The Herb Garden at the Harbour – Review
Since it opened its doors earlier in the year, I have wanted to visit The Herb Garden’s sister restaurant down on the marina in North Shields. Unfortunately other things always seemed to get in the way. With a week off and no plans I decided to stop by during a back-to-school shopping trip with The Teen for a spot of lunch at this picturesque location.
One deterrent had been the lack of menu on the website. While its Newcastle establishment has its range of pizzas and salads advertised, I had no clue what was on offer here. Given its nautical location, were our finned friends going to be on the plate? With my dietary requirements it is a risky business rocking up to any restaurant and expecting to be accommodated, although I felt on safe ground as The Herb Garden have always been pretty good at a labelled menu and adapting dishes on request. I’ve subsequently discovered these are on the Facebook page, but putting them on the internet may be more beneficial for general public who don’t rely on social media.
With a neighbourhood cafe feel, we tried to sit outside on the decked area but the wind was too bracing for us. I think it is safe to say the Summer is over and it is now time to don the 60 denier tights and thick jumpers! I can imagine on sunny days it is extremely popular with those wanting a glass of something chilled while watching the boats sail by.
Breakfasts appear to be served all day, which is great news for those who like to languish in their pits until after lunch. Dishes like Shakshuka, Omlettes, the interesting sounding Coconut & Quinoa Porridge (SFV and GF), and a Full English mean it will be popular with those who live in the surrounding quayside houses for a leisurely weekend brunch.
The Teen was resolute on his choice of Mediterranean Meatball (£8.95 with wedges), while I enquired as to whether their Beetroot & Red Lentil Burger (£12) was suitable for vegans. I paid a supplement to have sweet potato wedges added to his sandwich. There was a vegan Superfood Salad on offer and the Israeli Sabich sounded delicious, but I was in the mood for something more substantial.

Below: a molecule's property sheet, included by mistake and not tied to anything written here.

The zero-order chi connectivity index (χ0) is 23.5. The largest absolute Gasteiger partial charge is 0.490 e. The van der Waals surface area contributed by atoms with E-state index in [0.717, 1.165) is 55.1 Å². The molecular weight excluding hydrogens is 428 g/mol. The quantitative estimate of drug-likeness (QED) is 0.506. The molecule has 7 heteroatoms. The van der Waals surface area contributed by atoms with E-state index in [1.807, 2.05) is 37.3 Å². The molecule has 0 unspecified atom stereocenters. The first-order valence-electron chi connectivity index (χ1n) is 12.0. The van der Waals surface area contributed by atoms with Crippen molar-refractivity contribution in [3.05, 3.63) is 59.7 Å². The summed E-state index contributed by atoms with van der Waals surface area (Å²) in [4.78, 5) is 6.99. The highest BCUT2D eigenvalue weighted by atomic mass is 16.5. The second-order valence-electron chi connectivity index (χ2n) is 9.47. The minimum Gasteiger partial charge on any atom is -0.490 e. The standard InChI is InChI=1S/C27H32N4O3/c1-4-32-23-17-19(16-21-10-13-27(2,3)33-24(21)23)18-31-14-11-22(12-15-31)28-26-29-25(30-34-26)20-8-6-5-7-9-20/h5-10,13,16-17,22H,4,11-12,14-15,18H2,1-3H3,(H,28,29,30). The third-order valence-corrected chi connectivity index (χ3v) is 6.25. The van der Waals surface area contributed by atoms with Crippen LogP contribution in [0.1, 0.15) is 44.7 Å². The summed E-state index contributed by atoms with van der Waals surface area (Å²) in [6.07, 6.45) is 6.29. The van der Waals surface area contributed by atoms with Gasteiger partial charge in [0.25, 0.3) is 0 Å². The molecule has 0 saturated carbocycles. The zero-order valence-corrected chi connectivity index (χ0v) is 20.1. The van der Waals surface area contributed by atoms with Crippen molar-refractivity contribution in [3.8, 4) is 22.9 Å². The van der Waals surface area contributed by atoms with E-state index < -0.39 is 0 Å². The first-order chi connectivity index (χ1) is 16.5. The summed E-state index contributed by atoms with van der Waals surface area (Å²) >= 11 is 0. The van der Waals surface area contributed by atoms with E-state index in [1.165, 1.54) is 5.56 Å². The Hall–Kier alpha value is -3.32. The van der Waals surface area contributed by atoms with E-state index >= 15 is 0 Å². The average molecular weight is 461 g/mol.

There was a delay on the lunch arriving as the restaurant was quite busy when we arrived. While we were in no rush other diners were complaining about the wait.
His sandwich was not served in the ‘warm crusty baguette’ billed on the menu but a flatbread. This wouldn’t have been so much of an issue had his meatballs not made numerous attempts at freedom by launching themselves out of the flimsy bread and onto the table. One even ended up on the floor!
My burger was similarly difficult to eat. When I picked up the bun the patty disappointingly fell to pieces, meaning a knife and fork was necessary. That said, it was a nice combination and the tomato relish it was served with also worked well. Worth £12 though? Perhaps not.
While the wedges served as a side on my plank were greasy, I’d have preferred more than the four I was given. The prices were definitely towards the premium end of the scale, possibly on account of the views.
Because of the wait we decided to skip desserts – although it was good to see they had a vegan pud on the menu – and paid the bill. The total came to a not-so-insignificant £27 with our soft drinks.
On reflection I think some of my disappointment stemmed from the fact the restaurant is not The Herb Garden Mark II. The Teen had wanted pizza and it was nowhere to be seen. If I’d known it cafe-style food ahead of time I’d have managed our expectations. There wasn’t a lot inherently wrong, minor niggles aside, but the execution could have been better given the price tag. Perhaps this was on account of their busy spell? Popping in for coffee and cake might be a more purse-friendly way of enjoying the view for those not wanting an all-day breakfast or ‘posh’ sandwiches.
Thanks for reading,